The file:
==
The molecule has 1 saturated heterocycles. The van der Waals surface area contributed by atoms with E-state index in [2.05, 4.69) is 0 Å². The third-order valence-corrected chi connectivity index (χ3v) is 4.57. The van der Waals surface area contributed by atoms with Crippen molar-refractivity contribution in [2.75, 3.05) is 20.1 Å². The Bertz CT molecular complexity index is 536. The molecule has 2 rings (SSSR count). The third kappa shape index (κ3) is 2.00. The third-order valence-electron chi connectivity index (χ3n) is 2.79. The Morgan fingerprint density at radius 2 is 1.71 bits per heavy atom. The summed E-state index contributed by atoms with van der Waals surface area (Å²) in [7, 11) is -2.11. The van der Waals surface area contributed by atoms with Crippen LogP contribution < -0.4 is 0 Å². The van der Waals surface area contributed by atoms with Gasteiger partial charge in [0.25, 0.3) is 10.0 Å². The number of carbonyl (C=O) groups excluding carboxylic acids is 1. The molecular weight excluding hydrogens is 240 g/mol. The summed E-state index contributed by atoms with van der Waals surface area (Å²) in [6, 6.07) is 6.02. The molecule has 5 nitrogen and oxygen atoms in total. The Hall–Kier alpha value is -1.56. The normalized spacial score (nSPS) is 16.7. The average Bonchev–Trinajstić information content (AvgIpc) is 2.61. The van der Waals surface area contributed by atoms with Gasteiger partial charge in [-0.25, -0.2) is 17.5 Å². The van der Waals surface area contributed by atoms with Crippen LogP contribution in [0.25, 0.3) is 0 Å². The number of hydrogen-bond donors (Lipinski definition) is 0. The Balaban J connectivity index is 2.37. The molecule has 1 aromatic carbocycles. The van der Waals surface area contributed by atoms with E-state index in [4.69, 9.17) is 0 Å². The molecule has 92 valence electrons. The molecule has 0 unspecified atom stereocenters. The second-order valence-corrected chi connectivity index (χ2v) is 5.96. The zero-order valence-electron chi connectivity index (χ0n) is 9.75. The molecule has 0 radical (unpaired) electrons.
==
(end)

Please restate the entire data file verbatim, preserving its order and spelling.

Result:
The molecule has 1 saturated heterocycles. The van der Waals surface area contributed by atoms with E-state index in [2.05, 4.69) is 0 Å². The third-order valence-corrected chi connectivity index (χ3v) is 4.57. The van der Waals surface area contributed by atoms with Crippen molar-refractivity contribution in [2.75, 3.05) is 20.1 Å². The Bertz CT molecular complexity index is 536. The molecule has 2 rings (SSSR count). The third kappa shape index (κ3) is 2.00. The third-order valence-electron chi connectivity index (χ3n) is 2.79. The Morgan fingerprint density at radius 2 is 1.71 bits per heavy atom. The summed E-state index contributed by atoms with van der Waals surface area (Å²) in [7, 11) is -2.11. The van der Waals surface area contributed by atoms with Crippen LogP contribution < -0.4 is 0 Å². The van der Waals surface area contributed by atoms with Gasteiger partial charge in [0.25, 0.3) is 10.0 Å². The number of carbonyl (C=O) groups excluding carboxylic acids is 1. The molecular weight excluding hydrogens is 240 g/mol. The summed E-state index contributed by atoms with van der Waals surface area (Å²) in [6, 6.07) is 6.02. The molecule has 5 nitrogen and oxygen atoms in total. The Hall–Kier alpha value is -1.56. The normalized spacial score (nSPS) is 16.7. The average Bonchev–Trinajstić information content (AvgIpc) is 2.61. The van der Waals surface area contributed by atoms with Gasteiger partial charge in [-0.25, -0.2) is 17.5 Å². The van der Waals surface area contributed by atoms with Crippen LogP contribution in [0.25, 0.3) is 0 Å². The number of hydrogen-bond donors (Lipinski definition) is 0. The Balaban J connectivity index is 2.37. The molecule has 1 aromatic carbocycles. The van der Waals surface area contributed by atoms with E-state index in [4.69, 9.17) is 0 Å². The molecule has 92 valence electrons. The molecule has 0 unspecified atom stereocenters. The second-order valence-corrected chi connectivity index (χ2v) is 5.96. The zero-order valence-electron chi connectivity index (χ0n) is 9.75. The molecule has 0 radical (unpaired) electrons.